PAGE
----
On its speedy exit from bankruptcy, the new General Motors left behind another company containing all the stuff it no longer wants. The bankrupt old GM is now Motors Liquidation Company -- and everything must go.
When GM emerged from bankruptcy this month, it kept only its most profitable assets. So everything else is being sold in a corporate version of a garage sale.
The discarded assets will be all that creditors have to satisfy their claims as GM starts to unwind liabilities of $172.8 billion -- more than twice its reported assets.
"It's a little like selling a house that your family's owned for 100 years," said Tom Wilkinson, a General Motors spokesman. "You'd be kind of amazed at some of the things you can collect in the attic."
Among the relics is the Hyatt Hills Golf Complex in Clark, N.J., which was built on once-contaminated soil where GM demolished an old factory.
"We believe it's one of the finest nine-hole golf courses in all of New Jersey," said Clark Mayor Sal Bonaccorso.
But GM is desperately trying to unload the golf course, even throwing in the driving range, miniature golf and grill. Not to mention any polluted ground water.
"The new GM doesn't really need to be in the golf course business," said Wilkinson.
Much of what's collecting dust at Motors Liquidation is not exactly beachfront property.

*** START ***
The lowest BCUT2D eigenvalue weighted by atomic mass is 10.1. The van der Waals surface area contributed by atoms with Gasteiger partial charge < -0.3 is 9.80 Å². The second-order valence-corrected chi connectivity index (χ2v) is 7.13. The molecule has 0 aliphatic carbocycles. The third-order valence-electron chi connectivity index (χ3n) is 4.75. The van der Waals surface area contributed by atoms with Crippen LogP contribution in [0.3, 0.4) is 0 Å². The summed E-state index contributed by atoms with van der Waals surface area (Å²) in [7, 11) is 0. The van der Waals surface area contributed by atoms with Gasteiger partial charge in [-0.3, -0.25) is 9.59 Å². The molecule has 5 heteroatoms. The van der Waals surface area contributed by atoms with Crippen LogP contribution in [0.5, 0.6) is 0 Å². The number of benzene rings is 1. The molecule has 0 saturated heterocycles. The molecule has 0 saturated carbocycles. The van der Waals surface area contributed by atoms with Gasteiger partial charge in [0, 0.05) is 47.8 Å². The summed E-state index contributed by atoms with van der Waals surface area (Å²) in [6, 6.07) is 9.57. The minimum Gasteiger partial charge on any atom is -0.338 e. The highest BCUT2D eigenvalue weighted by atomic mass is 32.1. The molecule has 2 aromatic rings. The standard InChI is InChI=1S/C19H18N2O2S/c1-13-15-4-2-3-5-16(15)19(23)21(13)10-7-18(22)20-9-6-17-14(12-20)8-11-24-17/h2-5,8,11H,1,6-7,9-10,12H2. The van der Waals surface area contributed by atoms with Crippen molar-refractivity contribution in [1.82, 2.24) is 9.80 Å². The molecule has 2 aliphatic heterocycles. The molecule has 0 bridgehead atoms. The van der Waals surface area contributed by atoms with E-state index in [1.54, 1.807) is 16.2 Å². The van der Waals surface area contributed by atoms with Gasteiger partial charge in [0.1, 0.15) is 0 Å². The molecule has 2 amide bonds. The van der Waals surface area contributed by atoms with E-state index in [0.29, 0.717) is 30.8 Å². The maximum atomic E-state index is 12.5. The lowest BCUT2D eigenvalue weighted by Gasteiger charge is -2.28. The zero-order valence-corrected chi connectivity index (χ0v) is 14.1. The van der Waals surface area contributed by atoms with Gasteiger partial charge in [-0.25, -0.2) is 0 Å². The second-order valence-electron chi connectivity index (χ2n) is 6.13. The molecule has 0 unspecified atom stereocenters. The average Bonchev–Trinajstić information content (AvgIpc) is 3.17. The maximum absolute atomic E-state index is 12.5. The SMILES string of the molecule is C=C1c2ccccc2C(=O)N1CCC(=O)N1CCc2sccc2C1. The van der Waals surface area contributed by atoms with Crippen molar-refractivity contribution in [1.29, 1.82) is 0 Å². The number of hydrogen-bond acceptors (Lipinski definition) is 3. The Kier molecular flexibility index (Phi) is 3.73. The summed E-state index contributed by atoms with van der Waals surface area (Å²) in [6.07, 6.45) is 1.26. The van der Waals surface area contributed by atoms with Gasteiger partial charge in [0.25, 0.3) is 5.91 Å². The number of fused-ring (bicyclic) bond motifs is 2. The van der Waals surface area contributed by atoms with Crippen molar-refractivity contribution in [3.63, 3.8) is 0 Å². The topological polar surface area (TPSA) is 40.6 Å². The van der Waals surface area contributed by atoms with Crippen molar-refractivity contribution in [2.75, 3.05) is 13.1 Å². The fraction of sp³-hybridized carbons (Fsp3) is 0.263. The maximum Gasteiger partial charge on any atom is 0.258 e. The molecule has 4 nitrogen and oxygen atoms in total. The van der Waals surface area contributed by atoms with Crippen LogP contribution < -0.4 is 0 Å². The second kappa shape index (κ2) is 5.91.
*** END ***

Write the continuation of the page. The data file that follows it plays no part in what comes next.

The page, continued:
In Bedford, Ind., GM's cluttered old attic includes an abandoned Pentecostal church. The church is among more than 50 properties GM is ditching in this small town alone.
After toxic waste leaked from its plant here, GM had to buy entire blocks of homes. They have since been cleaned up.
Real estate broker Barbara Wright said GM will have a tough time trying to unload its real estate holdings in a sagging property market.
"With more properties coming on the market, when we already have an overabundance of homes for sale, it's going to be a little difficult," she said.
The company plans to leave behind 16 plants and associated real estate in Delaware, Ohio, New York, Indiana, Pennsylvania, Virginia and Michigan, as well as an industrial park in Anderson, Ind., a former Cadillac site in Detroit, parking lots in Flint, offices and an employee development center in Pontiac, Mich., and 76 acres of vacant land in Van Buren, Mich., among other discarded property.
GM's attic is stuffed with odds and ends. Looking for a used crash test sled? How about an old robot? A closed factory or two? Hardly a gold mine for GM's creditors.
"These assets are not going to produce a lot of money because they're not the good assets," said Lynn LoPucki, a bankruptcy professor at UCLA. "They're not the most valuable assets of General Motors."
Cleaning out the attic could take many years, experts said. But GM boasts of bargains galore at Motors Liquidation Company, including one slightly contaminated golf course.